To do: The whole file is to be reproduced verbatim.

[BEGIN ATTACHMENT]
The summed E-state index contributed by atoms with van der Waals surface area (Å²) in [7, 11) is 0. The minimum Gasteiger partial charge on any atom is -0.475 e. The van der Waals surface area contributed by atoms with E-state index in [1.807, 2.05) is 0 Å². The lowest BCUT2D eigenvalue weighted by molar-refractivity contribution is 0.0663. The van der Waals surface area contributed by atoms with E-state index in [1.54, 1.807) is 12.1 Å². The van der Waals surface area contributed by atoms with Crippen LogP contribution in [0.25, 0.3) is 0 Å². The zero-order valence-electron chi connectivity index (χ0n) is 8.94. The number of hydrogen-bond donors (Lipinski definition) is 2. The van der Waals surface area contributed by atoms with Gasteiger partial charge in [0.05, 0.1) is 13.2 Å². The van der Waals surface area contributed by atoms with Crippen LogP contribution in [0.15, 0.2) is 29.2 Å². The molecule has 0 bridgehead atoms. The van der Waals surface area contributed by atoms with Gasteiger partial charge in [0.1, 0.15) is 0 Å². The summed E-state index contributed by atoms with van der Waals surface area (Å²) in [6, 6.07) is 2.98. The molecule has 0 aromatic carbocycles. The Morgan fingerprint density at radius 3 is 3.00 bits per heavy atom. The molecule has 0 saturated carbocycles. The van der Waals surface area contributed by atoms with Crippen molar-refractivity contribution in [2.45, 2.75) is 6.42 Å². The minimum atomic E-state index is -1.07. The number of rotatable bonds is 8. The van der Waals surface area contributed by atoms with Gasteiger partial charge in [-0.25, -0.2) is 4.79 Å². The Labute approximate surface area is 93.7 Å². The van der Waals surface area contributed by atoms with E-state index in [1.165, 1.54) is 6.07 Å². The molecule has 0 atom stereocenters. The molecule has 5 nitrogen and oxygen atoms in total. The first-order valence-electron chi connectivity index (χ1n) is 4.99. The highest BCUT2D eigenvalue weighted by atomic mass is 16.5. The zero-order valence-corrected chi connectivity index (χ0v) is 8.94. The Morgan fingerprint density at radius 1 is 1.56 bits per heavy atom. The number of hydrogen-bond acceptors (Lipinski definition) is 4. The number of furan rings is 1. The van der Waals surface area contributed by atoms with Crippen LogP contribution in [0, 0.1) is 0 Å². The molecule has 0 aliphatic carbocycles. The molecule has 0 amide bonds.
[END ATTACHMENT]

The summed E-state index contributed by atoms with van der Waals surface area (Å²) in [7, 11) is 0. The minimum Gasteiger partial charge on any atom is -0.475 e. The van der Waals surface area contributed by atoms with E-state index in [1.807, 2.05) is 0 Å². The lowest BCUT2D eigenvalue weighted by molar-refractivity contribution is 0.0663. The van der Waals surface area contributed by atoms with E-state index in [1.54, 1.807) is 12.1 Å². The van der Waals surface area contributed by atoms with Crippen LogP contribution in [0.25, 0.3) is 0 Å². The zero-order valence-electron chi connectivity index (χ0n) is 8.94. The number of hydrogen-bond donors (Lipinski definition) is 2. The van der Waals surface area contributed by atoms with Gasteiger partial charge in [0.05, 0.1) is 13.2 Å². The van der Waals surface area contributed by atoms with Crippen LogP contribution in [0.15, 0.2) is 29.2 Å². The molecule has 0 bridgehead atoms. The van der Waals surface area contributed by atoms with Gasteiger partial charge in [0.1, 0.15) is 0 Å². The summed E-state index contributed by atoms with van der Waals surface area (Å²) in [6, 6.07) is 2.98. The molecule has 0 aromatic carbocycles. The Morgan fingerprint density at radius 3 is 3.00 bits per heavy atom. The molecule has 0 saturated carbocycles. The van der Waals surface area contributed by atoms with Crippen molar-refractivity contribution in [2.45, 2.75) is 6.42 Å². The minimum atomic E-state index is -1.07. The number of rotatable bonds is 8. The van der Waals surface area contributed by atoms with Gasteiger partial charge in [-0.25, -0.2) is 4.79 Å². The Labute approximate surface area is 93.7 Å². The van der Waals surface area contributed by atoms with E-state index in [1.165, 1.54) is 6.07 Å². The molecule has 0 atom stereocenters. The molecule has 5 nitrogen and oxygen atoms in total. The first-order valence-electron chi connectivity index (χ1n) is 4.99. The highest BCUT2D eigenvalue weighted by atomic mass is 16.5. The zero-order valence-corrected chi connectivity index (χ0v) is 8.94. The Morgan fingerprint density at radius 1 is 1.56 bits per heavy atom. The number of hydrogen-bond acceptors (Lipinski definition) is 4. The number of furan rings is 1. The van der Waals surface area contributed by atoms with Crippen LogP contribution in [0, 0.1) is 0 Å². The molecule has 0 aliphatic carbocycles. The molecule has 0 amide bonds.